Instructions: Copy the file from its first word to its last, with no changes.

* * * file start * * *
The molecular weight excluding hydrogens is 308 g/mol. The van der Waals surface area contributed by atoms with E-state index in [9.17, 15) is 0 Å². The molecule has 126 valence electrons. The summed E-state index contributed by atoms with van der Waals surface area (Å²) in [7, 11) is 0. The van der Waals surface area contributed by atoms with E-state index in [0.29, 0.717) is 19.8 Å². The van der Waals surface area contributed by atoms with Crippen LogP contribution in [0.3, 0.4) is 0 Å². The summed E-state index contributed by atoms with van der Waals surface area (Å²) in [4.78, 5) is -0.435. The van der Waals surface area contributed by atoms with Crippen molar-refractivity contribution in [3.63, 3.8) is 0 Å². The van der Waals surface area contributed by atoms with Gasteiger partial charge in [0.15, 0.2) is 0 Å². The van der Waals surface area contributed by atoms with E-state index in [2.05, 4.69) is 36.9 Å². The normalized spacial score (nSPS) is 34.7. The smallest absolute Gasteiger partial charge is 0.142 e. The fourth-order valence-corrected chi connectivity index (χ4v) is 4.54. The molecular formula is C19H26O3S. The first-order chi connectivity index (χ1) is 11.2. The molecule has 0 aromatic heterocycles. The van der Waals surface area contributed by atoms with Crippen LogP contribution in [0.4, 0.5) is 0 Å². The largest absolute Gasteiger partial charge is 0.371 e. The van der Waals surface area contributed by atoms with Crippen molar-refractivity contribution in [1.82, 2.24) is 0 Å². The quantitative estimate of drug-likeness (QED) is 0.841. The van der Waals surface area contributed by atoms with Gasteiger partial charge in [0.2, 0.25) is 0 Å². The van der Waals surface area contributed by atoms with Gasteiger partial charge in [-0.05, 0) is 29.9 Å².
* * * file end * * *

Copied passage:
The molecular weight excluding hydrogens is 308 g/mol. The van der Waals surface area contributed by atoms with E-state index in [9.17, 15) is 0 Å². The molecule has 126 valence electrons. The summed E-state index contributed by atoms with van der Waals surface area (Å²) in [7, 11) is 0. The van der Waals surface area contributed by atoms with E-state index in [0.29, 0.717) is 19.8 Å². The van der Waals surface area contributed by atoms with Crippen LogP contribution in [0.3, 0.4) is 0 Å². The summed E-state index contributed by atoms with van der Waals surface area (Å²) in [4.78, 5) is -0.435. The van der Waals surface area contributed by atoms with Crippen molar-refractivity contribution in [3.63, 3.8) is 0 Å². The van der Waals surface area contributed by atoms with Gasteiger partial charge in [0.15, 0.2) is 0 Å². The van der Waals surface area contributed by atoms with E-state index in [2.05, 4.69) is 36.9 Å². The normalized spacial score (nSPS) is 34.7. The smallest absolute Gasteiger partial charge is 0.142 e. The fourth-order valence-corrected chi connectivity index (χ4v) is 4.54. The molecular formula is C19H26O3S. The first-order chi connectivity index (χ1) is 11.2. The molecule has 0 aromatic heterocycles. The van der Waals surface area contributed by atoms with Crippen LogP contribution in [0.4, 0.5) is 0 Å². The largest absolute Gasteiger partial charge is 0.371 e. The van der Waals surface area contributed by atoms with Crippen molar-refractivity contribution in [1.82, 2.24) is 0 Å². The quantitative estimate of drug-likeness (QED) is 0.841. The van der Waals surface area contributed by atoms with Gasteiger partial charge in [0.2, 0.25) is 0 Å². The van der Waals surface area contributed by atoms with Gasteiger partial charge in [-0.05, 0) is 29.9 Å².